Recently, the United Nations Security Council (UNSC) passed resolution 1973 that authorized the enforcement of a no-fly zone over Libya (Full text from the Guardian “>here). As of this weekend, planes from the United States, the United Kingdom, and France have targeted Libyan leader Col. Muammar al-Qaddafi’s ground forces near the coastal city Benghazi, currently one of the remaining rebel strongholds. US Joint Chiefs of Staff Chairman Mike Mullen told CNN on 20 March, “I would say the no-fly zone is effectively in place” and added that the current strategy is to cut off logistical support for Qaddafi’s forces.
However, reaction has been mixed, and the overall end goal of the operations remains unclear. Not surprisingly, US proponents of the use of force as a foreign policy strategy (such as Senator John McCain), complain that the passing of resolution 1973 is too little too late and that it would have been more useful back when the rebels controlled a larger part of the country. Likewise, Republican senator Lindsey Graham commented, “I don’t know what finally got the president to act, but I’m very worried that we’re taking the back seat rather than a leadership role.”
At the same time, war critics have spoken out against any military involvement in Libya. long-time critic of the wars in Iraq and Afghanistan Michael Moore expressed disappointment over the decision and poked fun at Obama’s receipt of the Nobel Peace Prize. And the New York Times pointed to the realities of the United States’ current overseas commitments: “The airstrikes against the Libyan government crystallized the complexities and risks of addressing the multifaceted uprisings in the Arab world and could leave the administration stretched thin as its heads toward a budget showdown with Republicans in Congress and a decision by summer about how quickly to reduce the American military presence in Afghanistan.”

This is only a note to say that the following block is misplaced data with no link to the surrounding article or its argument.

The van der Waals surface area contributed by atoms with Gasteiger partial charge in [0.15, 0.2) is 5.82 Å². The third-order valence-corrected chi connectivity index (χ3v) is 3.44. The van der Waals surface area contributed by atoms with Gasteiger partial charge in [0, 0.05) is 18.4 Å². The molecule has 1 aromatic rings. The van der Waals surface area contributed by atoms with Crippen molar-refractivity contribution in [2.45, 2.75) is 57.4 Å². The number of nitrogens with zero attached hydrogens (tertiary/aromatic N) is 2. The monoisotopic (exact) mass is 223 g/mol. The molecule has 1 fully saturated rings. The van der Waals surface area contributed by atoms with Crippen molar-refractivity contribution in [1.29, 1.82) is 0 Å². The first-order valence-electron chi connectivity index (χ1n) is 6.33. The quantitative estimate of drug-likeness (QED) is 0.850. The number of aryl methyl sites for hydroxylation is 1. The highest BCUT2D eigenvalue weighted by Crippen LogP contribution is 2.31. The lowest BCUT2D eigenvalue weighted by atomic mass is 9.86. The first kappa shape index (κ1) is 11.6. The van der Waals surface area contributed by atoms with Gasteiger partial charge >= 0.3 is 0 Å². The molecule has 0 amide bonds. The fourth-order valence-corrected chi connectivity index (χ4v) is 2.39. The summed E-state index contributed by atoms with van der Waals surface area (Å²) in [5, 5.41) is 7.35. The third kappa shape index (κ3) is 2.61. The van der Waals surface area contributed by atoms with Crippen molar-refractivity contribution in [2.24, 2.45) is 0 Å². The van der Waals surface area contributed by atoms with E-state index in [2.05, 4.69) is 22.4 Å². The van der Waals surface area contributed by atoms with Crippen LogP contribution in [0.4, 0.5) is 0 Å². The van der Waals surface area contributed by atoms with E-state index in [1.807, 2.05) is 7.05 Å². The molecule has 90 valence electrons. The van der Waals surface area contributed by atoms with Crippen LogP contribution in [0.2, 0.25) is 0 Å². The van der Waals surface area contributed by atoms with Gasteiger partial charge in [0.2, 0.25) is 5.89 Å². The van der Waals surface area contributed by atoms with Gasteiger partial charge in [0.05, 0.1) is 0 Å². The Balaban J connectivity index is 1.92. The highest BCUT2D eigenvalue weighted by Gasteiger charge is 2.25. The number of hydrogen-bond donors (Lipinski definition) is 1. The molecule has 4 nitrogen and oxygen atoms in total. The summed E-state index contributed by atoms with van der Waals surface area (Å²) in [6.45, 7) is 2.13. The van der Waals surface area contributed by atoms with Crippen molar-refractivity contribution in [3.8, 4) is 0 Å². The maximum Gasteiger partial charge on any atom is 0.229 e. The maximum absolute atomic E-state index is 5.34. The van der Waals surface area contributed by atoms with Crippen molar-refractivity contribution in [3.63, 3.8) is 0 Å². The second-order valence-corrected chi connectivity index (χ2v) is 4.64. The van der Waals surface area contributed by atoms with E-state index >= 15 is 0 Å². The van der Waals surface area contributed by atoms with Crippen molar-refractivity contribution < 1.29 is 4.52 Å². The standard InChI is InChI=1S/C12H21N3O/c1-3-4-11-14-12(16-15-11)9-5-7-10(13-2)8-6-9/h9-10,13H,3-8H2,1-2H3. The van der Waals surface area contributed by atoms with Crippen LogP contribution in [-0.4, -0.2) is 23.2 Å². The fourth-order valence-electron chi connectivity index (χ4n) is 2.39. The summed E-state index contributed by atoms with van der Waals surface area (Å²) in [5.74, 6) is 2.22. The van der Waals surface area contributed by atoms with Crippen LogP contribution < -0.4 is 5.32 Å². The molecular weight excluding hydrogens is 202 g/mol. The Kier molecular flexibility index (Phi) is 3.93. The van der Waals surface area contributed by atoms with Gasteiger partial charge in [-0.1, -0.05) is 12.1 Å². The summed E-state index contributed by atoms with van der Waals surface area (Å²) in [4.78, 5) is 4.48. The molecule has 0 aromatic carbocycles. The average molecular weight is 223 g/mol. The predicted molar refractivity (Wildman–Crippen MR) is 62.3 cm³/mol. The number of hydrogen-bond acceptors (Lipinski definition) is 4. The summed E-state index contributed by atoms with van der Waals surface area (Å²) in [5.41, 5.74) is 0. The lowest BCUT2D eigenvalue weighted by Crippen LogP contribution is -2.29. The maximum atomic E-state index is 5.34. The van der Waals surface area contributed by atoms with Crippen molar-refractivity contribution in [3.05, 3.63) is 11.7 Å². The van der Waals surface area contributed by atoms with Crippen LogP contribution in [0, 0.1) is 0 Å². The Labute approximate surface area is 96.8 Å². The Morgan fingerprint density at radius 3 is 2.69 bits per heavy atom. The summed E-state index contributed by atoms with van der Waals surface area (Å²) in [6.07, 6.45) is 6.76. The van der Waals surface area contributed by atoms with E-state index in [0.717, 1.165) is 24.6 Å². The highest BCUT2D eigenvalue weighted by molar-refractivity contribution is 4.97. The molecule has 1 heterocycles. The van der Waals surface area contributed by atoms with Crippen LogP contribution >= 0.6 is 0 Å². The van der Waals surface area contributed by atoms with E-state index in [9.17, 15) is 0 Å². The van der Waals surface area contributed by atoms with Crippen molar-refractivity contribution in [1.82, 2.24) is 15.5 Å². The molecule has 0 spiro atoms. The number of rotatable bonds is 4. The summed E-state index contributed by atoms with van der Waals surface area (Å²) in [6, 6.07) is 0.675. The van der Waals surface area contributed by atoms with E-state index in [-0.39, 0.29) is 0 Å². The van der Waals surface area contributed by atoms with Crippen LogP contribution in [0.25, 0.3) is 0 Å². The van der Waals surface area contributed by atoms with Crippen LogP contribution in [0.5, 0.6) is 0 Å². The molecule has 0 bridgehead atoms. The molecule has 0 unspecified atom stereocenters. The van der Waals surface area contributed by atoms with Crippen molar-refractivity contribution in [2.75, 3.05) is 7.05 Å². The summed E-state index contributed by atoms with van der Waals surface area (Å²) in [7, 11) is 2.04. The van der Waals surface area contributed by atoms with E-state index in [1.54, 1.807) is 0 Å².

Without dwelling on the retrospective (whether or not we should have authorized military force against Qaddafi in the first place), we need to solidify our objectives going forward and determine what end results would qualify as “success.” In a separate article, the New York Times lays out the problem as: “Is it merely to protect the Libyan population from the government, or is it intended to fulfill President Obama’s objective declared two weeks ago that Colonel Qaddafi ‘must leave’?” If Qaddafi cannot be dislodged with airpower alone, will the allied powers be willing to commit ground forces?
The bombing campaign against Qaddafi, appears to be drawing criticism from regional actors such as the Arab League, and I can’t help but wonder if we’re now sliding that slippery slope toward using force against other unsatisfactory leaders in the region.